"The perils in question [of the project of 'significant numbers of the bien pensant [who] came to view both nations and classes as social forms to be steadily overcome' ] lay centrally in hoping for the democratic consent of the governed, while simultaneously eroding the main historical source of what Manent calls social ‘communion’. For it is principally the nation that, since the nineteenth century, has been the political focal point of identity, loyalty and accountability in Europe. Insofar as the EU has sought to shift these foci to other, supranational institutions and imperatives, it has embarked on an unprecedented project, one that is unparalleled, indeed, anywhere else in the world.
"In short, below each nation lies ‘civil society’, which remains politically and economically an insufficient object of aspiration; above each nation lies a putative ‘great, enormous European nation’, of indeterminate boundaries and without historical or cultural ballast. Between these sub- and supranational poles the EU finds itself without real moorings, refusing, as Manent puts it, to ‘define itself politically’, and hence taking on the character of ‘an imperious, indefinite, and opaque movement’."
(from 'What French philosophy can tell us about the EU, nationhood, and the decline of social democracy', Tom Angier here )
'Whereas the state can be neutral about religion and morality, society can never be neutral. In fact, the state’s neutrality, its formless character, is present precisely to protect the myriad beliefs, moral codes, and religious practices that comprise society. A secularism that preserves a flourishing society of diverse religious practice is completely different from a secularism that socially engineers a religiously neutral society. The latter would be a bland formless void, devoid of religious devotion, beauty, or character.
'The secularists who advance such a vision assume that Islam will reform by incorporating itself into France. In assuming this, they think that Islam should no longer be an objective value but rather be recognized as a subjective choice—a manifestation of individual rights rather than objective religious law. Muslims, of course, do not agree with this. For practicing Muslims, Islam is not a subjective choice. When Westerners treat it as one, they render themselves incapable of dealing with terrorism and the integration of Muslim immigrants.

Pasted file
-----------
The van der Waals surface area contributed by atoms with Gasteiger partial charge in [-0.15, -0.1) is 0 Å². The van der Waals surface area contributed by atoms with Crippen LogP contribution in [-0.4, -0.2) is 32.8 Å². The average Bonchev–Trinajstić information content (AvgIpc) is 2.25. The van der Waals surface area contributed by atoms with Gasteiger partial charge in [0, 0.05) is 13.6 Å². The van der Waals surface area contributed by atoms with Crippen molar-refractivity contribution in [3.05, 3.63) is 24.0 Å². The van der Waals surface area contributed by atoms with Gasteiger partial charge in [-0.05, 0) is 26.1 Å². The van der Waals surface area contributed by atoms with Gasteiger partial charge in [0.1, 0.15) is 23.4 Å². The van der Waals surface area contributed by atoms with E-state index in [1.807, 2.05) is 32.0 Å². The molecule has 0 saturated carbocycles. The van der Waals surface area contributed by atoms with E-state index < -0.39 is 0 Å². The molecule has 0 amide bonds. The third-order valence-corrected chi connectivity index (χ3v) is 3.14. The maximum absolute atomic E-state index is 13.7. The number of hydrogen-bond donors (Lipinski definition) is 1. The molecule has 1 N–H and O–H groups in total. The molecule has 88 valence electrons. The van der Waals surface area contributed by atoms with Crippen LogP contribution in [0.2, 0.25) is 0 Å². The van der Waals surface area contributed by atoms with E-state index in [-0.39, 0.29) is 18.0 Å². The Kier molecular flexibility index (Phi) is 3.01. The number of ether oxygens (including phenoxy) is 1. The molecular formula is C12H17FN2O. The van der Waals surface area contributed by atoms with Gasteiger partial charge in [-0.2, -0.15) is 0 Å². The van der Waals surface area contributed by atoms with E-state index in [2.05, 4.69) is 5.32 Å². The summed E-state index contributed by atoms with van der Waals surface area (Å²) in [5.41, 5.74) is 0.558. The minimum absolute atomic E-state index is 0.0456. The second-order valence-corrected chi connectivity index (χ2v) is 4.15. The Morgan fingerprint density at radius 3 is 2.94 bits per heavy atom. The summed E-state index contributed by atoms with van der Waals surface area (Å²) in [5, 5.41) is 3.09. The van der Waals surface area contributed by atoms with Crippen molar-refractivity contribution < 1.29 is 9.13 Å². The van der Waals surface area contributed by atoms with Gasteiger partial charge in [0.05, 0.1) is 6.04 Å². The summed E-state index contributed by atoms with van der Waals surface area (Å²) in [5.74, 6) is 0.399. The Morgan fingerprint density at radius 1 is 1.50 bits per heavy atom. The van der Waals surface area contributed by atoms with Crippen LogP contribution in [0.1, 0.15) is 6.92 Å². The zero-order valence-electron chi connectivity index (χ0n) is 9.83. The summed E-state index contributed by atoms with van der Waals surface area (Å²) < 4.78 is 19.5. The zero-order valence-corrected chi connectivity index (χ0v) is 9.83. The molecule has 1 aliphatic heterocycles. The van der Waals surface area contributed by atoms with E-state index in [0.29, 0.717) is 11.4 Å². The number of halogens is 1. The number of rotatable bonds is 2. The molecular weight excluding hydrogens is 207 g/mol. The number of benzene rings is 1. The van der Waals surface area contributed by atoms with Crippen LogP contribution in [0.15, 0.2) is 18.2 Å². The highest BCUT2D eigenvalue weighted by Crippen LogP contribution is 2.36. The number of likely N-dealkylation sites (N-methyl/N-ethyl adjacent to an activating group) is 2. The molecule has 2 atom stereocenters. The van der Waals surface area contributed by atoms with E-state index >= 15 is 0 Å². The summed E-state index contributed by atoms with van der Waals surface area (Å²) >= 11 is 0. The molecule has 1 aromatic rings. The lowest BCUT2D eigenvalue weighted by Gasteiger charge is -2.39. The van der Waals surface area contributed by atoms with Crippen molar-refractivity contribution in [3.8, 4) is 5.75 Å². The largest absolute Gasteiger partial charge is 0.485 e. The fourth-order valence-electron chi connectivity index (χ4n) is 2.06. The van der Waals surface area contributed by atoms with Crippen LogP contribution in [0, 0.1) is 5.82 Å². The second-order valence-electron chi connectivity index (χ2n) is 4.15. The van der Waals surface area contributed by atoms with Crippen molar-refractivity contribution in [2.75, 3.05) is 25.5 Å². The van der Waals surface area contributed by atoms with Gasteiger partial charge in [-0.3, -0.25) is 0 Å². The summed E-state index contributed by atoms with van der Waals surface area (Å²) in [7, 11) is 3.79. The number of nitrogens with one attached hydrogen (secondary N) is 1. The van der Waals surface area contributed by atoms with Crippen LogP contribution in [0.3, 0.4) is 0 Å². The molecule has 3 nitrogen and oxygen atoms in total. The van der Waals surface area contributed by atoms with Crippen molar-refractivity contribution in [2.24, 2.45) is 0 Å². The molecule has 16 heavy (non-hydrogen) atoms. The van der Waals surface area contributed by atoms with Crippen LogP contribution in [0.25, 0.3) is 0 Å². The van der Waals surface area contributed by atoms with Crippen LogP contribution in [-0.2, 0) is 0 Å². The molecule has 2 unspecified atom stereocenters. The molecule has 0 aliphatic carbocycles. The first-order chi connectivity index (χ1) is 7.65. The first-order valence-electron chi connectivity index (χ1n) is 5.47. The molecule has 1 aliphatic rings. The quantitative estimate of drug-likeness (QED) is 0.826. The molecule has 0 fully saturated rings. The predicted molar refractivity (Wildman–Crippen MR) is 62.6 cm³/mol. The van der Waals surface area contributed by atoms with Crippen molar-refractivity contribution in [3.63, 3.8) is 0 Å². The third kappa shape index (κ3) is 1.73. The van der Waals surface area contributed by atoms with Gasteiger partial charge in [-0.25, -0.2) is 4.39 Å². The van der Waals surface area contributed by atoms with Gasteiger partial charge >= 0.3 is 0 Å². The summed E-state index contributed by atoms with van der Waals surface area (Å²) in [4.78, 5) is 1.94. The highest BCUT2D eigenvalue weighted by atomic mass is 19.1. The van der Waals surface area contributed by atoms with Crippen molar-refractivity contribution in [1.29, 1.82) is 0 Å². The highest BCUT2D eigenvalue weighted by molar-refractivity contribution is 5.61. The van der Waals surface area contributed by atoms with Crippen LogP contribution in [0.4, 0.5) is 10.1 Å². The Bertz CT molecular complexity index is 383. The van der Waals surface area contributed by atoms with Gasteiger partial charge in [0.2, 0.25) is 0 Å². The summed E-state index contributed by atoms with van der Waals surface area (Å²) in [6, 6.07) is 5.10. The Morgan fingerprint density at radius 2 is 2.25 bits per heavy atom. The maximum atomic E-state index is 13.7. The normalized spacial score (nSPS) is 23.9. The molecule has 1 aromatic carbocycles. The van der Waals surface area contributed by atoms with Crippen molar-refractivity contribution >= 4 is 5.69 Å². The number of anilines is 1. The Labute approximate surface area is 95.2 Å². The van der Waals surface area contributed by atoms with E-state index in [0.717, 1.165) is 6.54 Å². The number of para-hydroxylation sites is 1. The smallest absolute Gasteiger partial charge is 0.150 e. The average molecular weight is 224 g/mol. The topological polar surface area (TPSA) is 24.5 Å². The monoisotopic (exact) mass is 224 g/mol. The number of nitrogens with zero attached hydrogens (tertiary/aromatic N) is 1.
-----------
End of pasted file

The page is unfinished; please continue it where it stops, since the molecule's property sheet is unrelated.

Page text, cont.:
'Manent argues that a radical secularist society, one that is formless because it refuses to be shaped by any religious inheritance, is incapable of inviting outsiders to join it. Just as a house must have walls for the host to invite a guest into it, so a society must have customs, ceremonies, and convictions to invite outsiders to join. But a radical secularist society has none of these things: no borders, no common customs, no ceremonies, no education about a common national life, no patriotism. Without common political life, a country has nothing to offer those coming from outside.'
(from 'Vive la Résistance!' in the Washington Free Beacon, by Ian Lindquist here)
'Now, with the rise of Islamic immigration, France faces the ultimate test of its own new political ideals: the growing strength of a minority that rejects diversity, rejects the supremacy of the individual, and therefore rejects the very ideology that allowed the minority to grow.
The only solution, Manent argues, is for France to insist that Muslims accept a role as French citizens, as participants in a common enterprise. But that cannot be if native French citizens do not first acknowledge their role as citizens rather than autonomous individuals.
'What is the difference between citizens and individuals? Citizens recognize their duties along with their rights. Small children will always behave as individuals. In a healthy society their parents behave as citizens—because there is no better way to train people in the habits of accepting responsibility than giving them the care of their own children.'
(from Phil Lawler, 'Apres moi le deluge', Catholic Culture, here)